His iposter (a new type of interactive conference poster) can be viewed at https://lpsc2021.ipostersessions.com/Default.aspx?s=52-18-56-30-B1-EC-C2-FC-8D-BA-95-A5-01-76-56-24 and has some amazing sneak previews of the meteorites captured through his photogrammetry technique.
— Romain Tartese | 28 Nov 2019
Hello world, it’s Romain here, from Rothera! As Katie mentioned in her blog post yesterday, we were lucky to spend the night out last night with Wouter, our guide Rob, and a couple of other people. And it was stunning! The weather has been amazing over the past few days, and the views from the ‘campsite’ are well worth it. Driving up the hill, it started with great views down toward Rothera, as you can see in the photo below.
Rob then taught us how to put up a pyramid tent, which is the tent that will keep us warm when out in the field in a few days. It was fairly straightforward to set up, but of course the weather might not be so kind next time we’ll have to put it up. Once set up we got to realise what we really signed up for (i.e. 5-6 weeks living in a tent…), and I’ve got to say these tents are pretty comfortable for 2 people.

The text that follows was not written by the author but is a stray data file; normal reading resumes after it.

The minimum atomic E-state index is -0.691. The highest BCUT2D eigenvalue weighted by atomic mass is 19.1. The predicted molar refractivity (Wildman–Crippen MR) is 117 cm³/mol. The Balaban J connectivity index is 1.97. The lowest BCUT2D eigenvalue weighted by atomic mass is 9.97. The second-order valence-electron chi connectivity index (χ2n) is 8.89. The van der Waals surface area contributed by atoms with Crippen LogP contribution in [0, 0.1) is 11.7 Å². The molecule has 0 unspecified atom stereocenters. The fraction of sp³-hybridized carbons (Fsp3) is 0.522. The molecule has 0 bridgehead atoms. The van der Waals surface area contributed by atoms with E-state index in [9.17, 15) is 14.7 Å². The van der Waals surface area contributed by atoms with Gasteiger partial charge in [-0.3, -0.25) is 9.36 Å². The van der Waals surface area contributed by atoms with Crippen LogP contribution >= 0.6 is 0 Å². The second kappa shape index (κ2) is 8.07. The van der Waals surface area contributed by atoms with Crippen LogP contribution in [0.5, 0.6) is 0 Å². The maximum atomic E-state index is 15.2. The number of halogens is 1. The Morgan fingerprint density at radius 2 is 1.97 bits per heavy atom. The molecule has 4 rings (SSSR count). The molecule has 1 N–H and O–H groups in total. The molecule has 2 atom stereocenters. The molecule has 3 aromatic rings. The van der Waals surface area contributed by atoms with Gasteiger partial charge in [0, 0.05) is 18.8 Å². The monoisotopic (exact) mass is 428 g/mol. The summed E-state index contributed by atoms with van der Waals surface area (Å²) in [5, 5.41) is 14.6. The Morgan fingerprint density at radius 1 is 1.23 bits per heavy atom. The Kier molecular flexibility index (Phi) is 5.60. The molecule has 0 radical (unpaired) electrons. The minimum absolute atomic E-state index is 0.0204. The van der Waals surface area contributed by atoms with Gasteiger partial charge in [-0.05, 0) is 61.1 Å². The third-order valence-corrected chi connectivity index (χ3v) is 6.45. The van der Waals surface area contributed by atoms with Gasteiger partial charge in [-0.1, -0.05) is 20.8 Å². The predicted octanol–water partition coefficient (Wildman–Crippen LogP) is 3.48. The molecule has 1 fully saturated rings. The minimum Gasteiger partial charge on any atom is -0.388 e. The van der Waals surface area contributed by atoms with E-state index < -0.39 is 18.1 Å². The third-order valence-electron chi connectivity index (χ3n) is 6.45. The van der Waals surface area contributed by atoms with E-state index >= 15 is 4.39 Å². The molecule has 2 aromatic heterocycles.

All in all we had great fun and a great night of sleep, in fact a bit too warm in these very thick sleeping bags and such a mild weather. More fun today, with some exciting skidoo training. Now back to put all our kit together! I’ll leave you with a few photos from the ‘campsite’ 🙂
25 Nov 2019
Hi there, it’s Romain! We made it to Punta Arenas, at the southern tip of Chile, last night after a few flights that took us across the Atlantic to Sao Paulo and then Santiago in Chile.
We were welcomed by a very Manchester-like weather of 7-8 degres accompanied by drizzle! This morning after breakfast we’ll be updated on whether the weather is good enough for our Dash flight to take us to Antarctica! As a newbie whom has never been to Antarctica, I am very excited!!
18 Nov 2019
You can pop over to our sister blog site at Earth and Solar System https://earthandsolarsystem.wordpress.com/2019/11/17/atacama-meteorite-recovery-expedition-2019/ to see what two of the UK Antarctic Meteorites team (Katherine Joy and Romain Tartese) have been up to over the last couple of weeks in the Atacama desert.
Somewhat warmer meteorite hunting than our forthcoming season on the ice!
22 Oct 2019
Our project’s upcoming field season in Antarctica is featured in the latest science summary from the British Antarctic Survey . You can find out about what other projects are planning by reading the full press statement.
— Katie Joy | 27 Sep 2019
It only seems like we just got back from Svalbard, but the next phase of the Lost Meteorites project field campaign has reached a milestone. We have packed up all of our equipment to send down to Antarctica for the upcoming field campaign.